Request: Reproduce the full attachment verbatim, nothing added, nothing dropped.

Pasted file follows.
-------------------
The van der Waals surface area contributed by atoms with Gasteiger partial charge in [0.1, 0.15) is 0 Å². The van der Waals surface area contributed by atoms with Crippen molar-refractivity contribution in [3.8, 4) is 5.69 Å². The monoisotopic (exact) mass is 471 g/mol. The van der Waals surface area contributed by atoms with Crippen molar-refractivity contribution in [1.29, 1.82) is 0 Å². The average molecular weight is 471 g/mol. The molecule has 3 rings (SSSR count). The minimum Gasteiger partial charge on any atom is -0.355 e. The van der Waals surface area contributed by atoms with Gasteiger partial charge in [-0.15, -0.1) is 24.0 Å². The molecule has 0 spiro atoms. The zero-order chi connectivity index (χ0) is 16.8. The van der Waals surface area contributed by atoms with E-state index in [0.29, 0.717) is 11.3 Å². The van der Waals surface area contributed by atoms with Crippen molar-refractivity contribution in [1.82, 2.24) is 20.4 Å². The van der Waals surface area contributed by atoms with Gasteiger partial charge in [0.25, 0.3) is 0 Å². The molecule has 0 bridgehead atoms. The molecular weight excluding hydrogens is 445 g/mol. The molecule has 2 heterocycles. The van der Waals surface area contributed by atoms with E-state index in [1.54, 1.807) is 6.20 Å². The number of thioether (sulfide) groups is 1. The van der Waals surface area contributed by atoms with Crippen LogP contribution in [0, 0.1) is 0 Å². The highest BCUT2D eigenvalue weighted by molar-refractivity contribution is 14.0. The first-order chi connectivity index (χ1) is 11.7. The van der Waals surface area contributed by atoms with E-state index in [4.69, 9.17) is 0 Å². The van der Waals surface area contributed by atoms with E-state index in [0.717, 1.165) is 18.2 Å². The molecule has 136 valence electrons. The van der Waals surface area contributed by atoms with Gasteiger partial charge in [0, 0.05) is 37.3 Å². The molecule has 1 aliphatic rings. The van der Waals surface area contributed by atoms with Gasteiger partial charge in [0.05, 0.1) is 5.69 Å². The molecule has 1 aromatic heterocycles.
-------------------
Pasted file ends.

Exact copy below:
The van der Waals surface area contributed by atoms with Gasteiger partial charge in [0.1, 0.15) is 0 Å². The van der Waals surface area contributed by atoms with Crippen molar-refractivity contribution in [3.8, 4) is 5.69 Å². The monoisotopic (exact) mass is 471 g/mol. The van der Waals surface area contributed by atoms with Crippen molar-refractivity contribution in [1.29, 1.82) is 0 Å². The average molecular weight is 471 g/mol. The molecule has 3 rings (SSSR count). The minimum Gasteiger partial charge on any atom is -0.355 e. The van der Waals surface area contributed by atoms with Gasteiger partial charge in [-0.15, -0.1) is 24.0 Å². The molecule has 0 spiro atoms. The zero-order chi connectivity index (χ0) is 16.8. The van der Waals surface area contributed by atoms with E-state index in [0.29, 0.717) is 11.3 Å². The van der Waals surface area contributed by atoms with Crippen molar-refractivity contribution in [1.82, 2.24) is 20.4 Å². The van der Waals surface area contributed by atoms with Gasteiger partial charge in [0.25, 0.3) is 0 Å². The molecule has 0 bridgehead atoms. The molecular weight excluding hydrogens is 445 g/mol. The molecule has 2 heterocycles. The van der Waals surface area contributed by atoms with E-state index in [1.54, 1.807) is 6.20 Å². The number of thioether (sulfide) groups is 1. The van der Waals surface area contributed by atoms with Crippen LogP contribution in [0, 0.1) is 0 Å². The highest BCUT2D eigenvalue weighted by molar-refractivity contribution is 14.0. The first-order chi connectivity index (χ1) is 11.7. The van der Waals surface area contributed by atoms with E-state index in [4.69, 9.17) is 0 Å². The van der Waals surface area contributed by atoms with E-state index in [0.717, 1.165) is 18.2 Å². The molecule has 136 valence electrons. The van der Waals surface area contributed by atoms with Gasteiger partial charge in [0, 0.05) is 37.3 Å². The molecule has 1 aliphatic rings. The van der Waals surface area contributed by atoms with Gasteiger partial charge in [0.05, 0.1) is 5.69 Å². The molecule has 1 aromatic heterocycles.